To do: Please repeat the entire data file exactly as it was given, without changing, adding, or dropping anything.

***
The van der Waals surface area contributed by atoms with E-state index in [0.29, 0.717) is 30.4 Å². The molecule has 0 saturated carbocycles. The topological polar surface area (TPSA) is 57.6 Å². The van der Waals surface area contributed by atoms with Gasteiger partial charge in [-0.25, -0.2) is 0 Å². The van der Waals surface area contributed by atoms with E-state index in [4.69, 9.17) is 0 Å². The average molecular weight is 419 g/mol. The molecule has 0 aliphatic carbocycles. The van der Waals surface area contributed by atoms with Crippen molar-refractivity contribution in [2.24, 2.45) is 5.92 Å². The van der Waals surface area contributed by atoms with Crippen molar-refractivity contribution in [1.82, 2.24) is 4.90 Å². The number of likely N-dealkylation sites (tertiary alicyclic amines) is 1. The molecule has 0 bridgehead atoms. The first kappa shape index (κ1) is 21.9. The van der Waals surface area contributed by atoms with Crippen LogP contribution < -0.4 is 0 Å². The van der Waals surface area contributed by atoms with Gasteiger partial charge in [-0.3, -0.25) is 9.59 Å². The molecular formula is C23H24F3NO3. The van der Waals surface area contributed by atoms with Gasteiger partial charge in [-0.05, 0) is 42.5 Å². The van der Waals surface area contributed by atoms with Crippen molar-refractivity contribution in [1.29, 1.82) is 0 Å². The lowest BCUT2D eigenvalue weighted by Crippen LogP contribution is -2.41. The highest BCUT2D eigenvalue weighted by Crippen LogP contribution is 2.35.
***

The van der Waals surface area contributed by atoms with E-state index in [0.29, 0.717) is 30.4 Å². The molecule has 0 saturated carbocycles. The topological polar surface area (TPSA) is 57.6 Å². The van der Waals surface area contributed by atoms with Gasteiger partial charge in [-0.25, -0.2) is 0 Å². The van der Waals surface area contributed by atoms with E-state index in [4.69, 9.17) is 0 Å². The average molecular weight is 419 g/mol. The molecule has 0 aliphatic carbocycles. The van der Waals surface area contributed by atoms with Crippen molar-refractivity contribution in [2.24, 2.45) is 5.92 Å². The van der Waals surface area contributed by atoms with Crippen molar-refractivity contribution in [1.82, 2.24) is 4.90 Å². The number of likely N-dealkylation sites (tertiary alicyclic amines) is 1. The molecule has 0 bridgehead atoms. The first kappa shape index (κ1) is 21.9. The van der Waals surface area contributed by atoms with Crippen LogP contribution < -0.4 is 0 Å². The van der Waals surface area contributed by atoms with Gasteiger partial charge in [-0.3, -0.25) is 9.59 Å². The molecular formula is C23H24F3NO3. The van der Waals surface area contributed by atoms with Gasteiger partial charge in [-0.05, 0) is 42.5 Å². The van der Waals surface area contributed by atoms with Crippen molar-refractivity contribution in [1.29, 1.82) is 0 Å². The lowest BCUT2D eigenvalue weighted by Crippen LogP contribution is -2.41. The highest BCUT2D eigenvalue weighted by Crippen LogP contribution is 2.35.